Why, when most studios are racheting down the size of their output, is Warners still committed to 25 pics a year?

“It’s all about balance,” Horn says. It’s a balancing act that involves both targeted movies that appeal to a certain audience and broader mass commercial fare.

“Profitability is a function of our business decisions as much as our creative decisions,” Horn says.

Those business decisions involve cutting risk by sharing the slate with partners. One third of WB’s slate is co-financed, and one-third consists of distribution deals with partners like Franchise and Alcon.

Yet even with financial partners, some rival studio heads accuse the studio of profligacy, citing “Polar Express” as a significant financial risk that is by no means a slamdunk like the “Harry Potter” and “Matrix” franchises.

Warners also has a sizable worldwide distribution infrastructure and a DVD arm that depends on a high volume of product moving through its motion picture division.

That means Warner needs a consistant regimen of successful niche pics — more “Divine Secrets of the Ya-Ya Sisterhoods” and “Insomnias” — steadily profitable movies with modest budgets.

At a time when mass-market franchises drive profits at the media congloms, consuming the lion’s share of studio resources and marketing money, focusing on the smaller movies is more of a challenge than ever. It’s a problem facing all of the majors — though none bears as much of a burden as Warner, which has to deliver 20 such movies a year.

“The middle class has fallen out of the entertainment business,” says one agency topper. “You now have the haves and have nots. Warner Bros. was never in the middle-class business. They were always in the haves business.”

That challenge lies most squarely on the shoulders of Warner Bros domestic marketing team headed by Dawn Taubin and the production team headed by prexy Jeff Robinov.

Taubin now has a staff structure in which separate teams are dedicated to either a “Matrix” “T:3” or a smaller release.

And so far this year, the system seems to be working, not least due to the success of such targeted fare as “Malibu’s Most Wanted,” “What a Girl Wants,” “Kangaroo Jack” and “Two Weeks Notice.” The studio may be headed for its most profitable year in history.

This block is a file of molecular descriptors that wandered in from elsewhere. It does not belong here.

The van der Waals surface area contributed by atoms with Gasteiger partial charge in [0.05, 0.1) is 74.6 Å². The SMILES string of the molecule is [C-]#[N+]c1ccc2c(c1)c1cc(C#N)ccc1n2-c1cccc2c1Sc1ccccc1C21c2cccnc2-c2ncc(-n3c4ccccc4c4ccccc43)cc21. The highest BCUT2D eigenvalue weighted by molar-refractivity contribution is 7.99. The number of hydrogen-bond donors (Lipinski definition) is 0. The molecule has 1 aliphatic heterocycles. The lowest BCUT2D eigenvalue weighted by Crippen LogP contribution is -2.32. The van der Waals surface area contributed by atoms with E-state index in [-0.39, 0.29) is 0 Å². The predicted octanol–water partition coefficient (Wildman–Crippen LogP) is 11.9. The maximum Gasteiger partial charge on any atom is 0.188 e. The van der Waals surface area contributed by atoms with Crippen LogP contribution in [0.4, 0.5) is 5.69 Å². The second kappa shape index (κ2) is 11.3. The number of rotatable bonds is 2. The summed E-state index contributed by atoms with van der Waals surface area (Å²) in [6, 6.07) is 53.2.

Robinov, now ten months into the job, has also been described by Horn as the “primary architect” in putting together the studio’s annual slate.

But the sheer volume of Warners’ slate puts more pressure on Robinov and his team than ever before.

Every production exec at Warners is now responsible for four or five projects — a heavy load under any circumstances. And the studio is talking of hiring another exec VP of production to share the load.

Though it is clear Robinov has a very different style to Di Bonaventura – his own track record and collaborative approach has empowered the team underneath him resulting in a more decentralized, relaxed and less micromanaged environment for the studio’s production execs.

“I can’t succeed unless my production team succeeds,” says Robinov of the new spirit pervading the lot these days.

“Alan relies on us and we work for him. The slate represents the choices we give him. He sets the agenda and mandate and our job is to fulfill it.”

Robinov, a former ICM lit agent who repped such talent as the Wachowski brothers and shephered the studio’s lucrative Joel Silver-produced “Matrix” franchise is a soft-spoken exec who has built his reputation on a smart, passionate take on material and a tireless work ethic.

He cites filmmakers such as the Wachowskis, Curtis Hanson, Chris Nolan and their younger counterparts such as “Catwoman” French vidhelmer Pitof and “Constantine” helmer Francis Lawrence as the types of prestige talent the studio wants to be remembered for.

“I would like the studio overall to be more of a director’s studio. The notion is we want filmmakers to feel they have a home here for their bigger and smaller movies. We hope filmmakers find it a good environment to make movies in,” he says.

Horn doesn’t shrink from the fact that, given the studio’s immense output, some pix will fail and miss the mark.

“I have eaten crow from time to time in my career,” he told exhibs on April 29. “Though it never tastes very good, it is nutritious,” he said.